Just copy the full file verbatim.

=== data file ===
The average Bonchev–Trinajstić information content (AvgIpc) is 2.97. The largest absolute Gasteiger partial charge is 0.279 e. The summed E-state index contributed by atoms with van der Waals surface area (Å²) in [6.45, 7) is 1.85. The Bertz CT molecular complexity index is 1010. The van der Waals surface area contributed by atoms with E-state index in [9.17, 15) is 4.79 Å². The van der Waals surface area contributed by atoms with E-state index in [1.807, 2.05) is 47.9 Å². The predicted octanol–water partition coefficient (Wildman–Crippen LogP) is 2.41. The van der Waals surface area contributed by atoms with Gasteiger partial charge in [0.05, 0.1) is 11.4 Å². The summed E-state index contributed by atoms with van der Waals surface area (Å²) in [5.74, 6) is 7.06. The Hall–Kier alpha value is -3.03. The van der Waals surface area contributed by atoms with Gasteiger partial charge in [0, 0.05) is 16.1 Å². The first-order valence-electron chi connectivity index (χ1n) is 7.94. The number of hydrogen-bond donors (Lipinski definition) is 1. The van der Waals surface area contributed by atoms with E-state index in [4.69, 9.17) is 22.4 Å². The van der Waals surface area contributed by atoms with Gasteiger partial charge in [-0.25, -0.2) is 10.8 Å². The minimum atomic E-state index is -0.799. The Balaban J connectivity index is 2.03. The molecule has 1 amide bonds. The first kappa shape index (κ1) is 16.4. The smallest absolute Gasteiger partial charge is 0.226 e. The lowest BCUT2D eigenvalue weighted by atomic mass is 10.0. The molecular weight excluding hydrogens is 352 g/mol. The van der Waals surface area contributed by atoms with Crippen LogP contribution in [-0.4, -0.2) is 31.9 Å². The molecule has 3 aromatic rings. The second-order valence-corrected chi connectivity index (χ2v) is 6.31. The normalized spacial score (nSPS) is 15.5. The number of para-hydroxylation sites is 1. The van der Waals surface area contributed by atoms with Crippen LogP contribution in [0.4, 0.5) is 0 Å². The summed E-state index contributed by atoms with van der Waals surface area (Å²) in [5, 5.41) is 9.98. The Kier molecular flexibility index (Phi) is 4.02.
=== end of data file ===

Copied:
The average Bonchev–Trinajstić information content (AvgIpc) is 2.97. The largest absolute Gasteiger partial charge is 0.279 e. The summed E-state index contributed by atoms with van der Waals surface area (Å²) in [6.45, 7) is 1.85. The Bertz CT molecular complexity index is 1010. The van der Waals surface area contributed by atoms with E-state index in [9.17, 15) is 4.79 Å². The van der Waals surface area contributed by atoms with E-state index in [1.807, 2.05) is 47.9 Å². The predicted octanol–water partition coefficient (Wildman–Crippen LogP) is 2.41. The van der Waals surface area contributed by atoms with Gasteiger partial charge in [0.05, 0.1) is 11.4 Å². The summed E-state index contributed by atoms with van der Waals surface area (Å²) in [5.74, 6) is 7.06. The Hall–Kier alpha value is -3.03. The van der Waals surface area contributed by atoms with Gasteiger partial charge in [0, 0.05) is 16.1 Å². The first-order valence-electron chi connectivity index (χ1n) is 7.94. The number of hydrogen-bond donors (Lipinski definition) is 1. The van der Waals surface area contributed by atoms with E-state index in [4.69, 9.17) is 22.4 Å². The van der Waals surface area contributed by atoms with Gasteiger partial charge in [-0.25, -0.2) is 10.8 Å². The minimum atomic E-state index is -0.799. The Balaban J connectivity index is 2.03. The molecule has 1 amide bonds. The first kappa shape index (κ1) is 16.4. The smallest absolute Gasteiger partial charge is 0.226 e. The lowest BCUT2D eigenvalue weighted by atomic mass is 10.0. The molecular weight excluding hydrogens is 352 g/mol. The van der Waals surface area contributed by atoms with Crippen LogP contribution in [-0.4, -0.2) is 31.9 Å². The molecule has 3 aromatic rings. The second-order valence-corrected chi connectivity index (χ2v) is 6.31. The normalized spacial score (nSPS) is 15.5. The number of para-hydroxylation sites is 1. The van der Waals surface area contributed by atoms with Crippen LogP contribution in [0.4, 0.5) is 0 Å². The summed E-state index contributed by atoms with van der Waals surface area (Å²) in [5, 5.41) is 9.98. The Kier molecular flexibility index (Phi) is 4.02.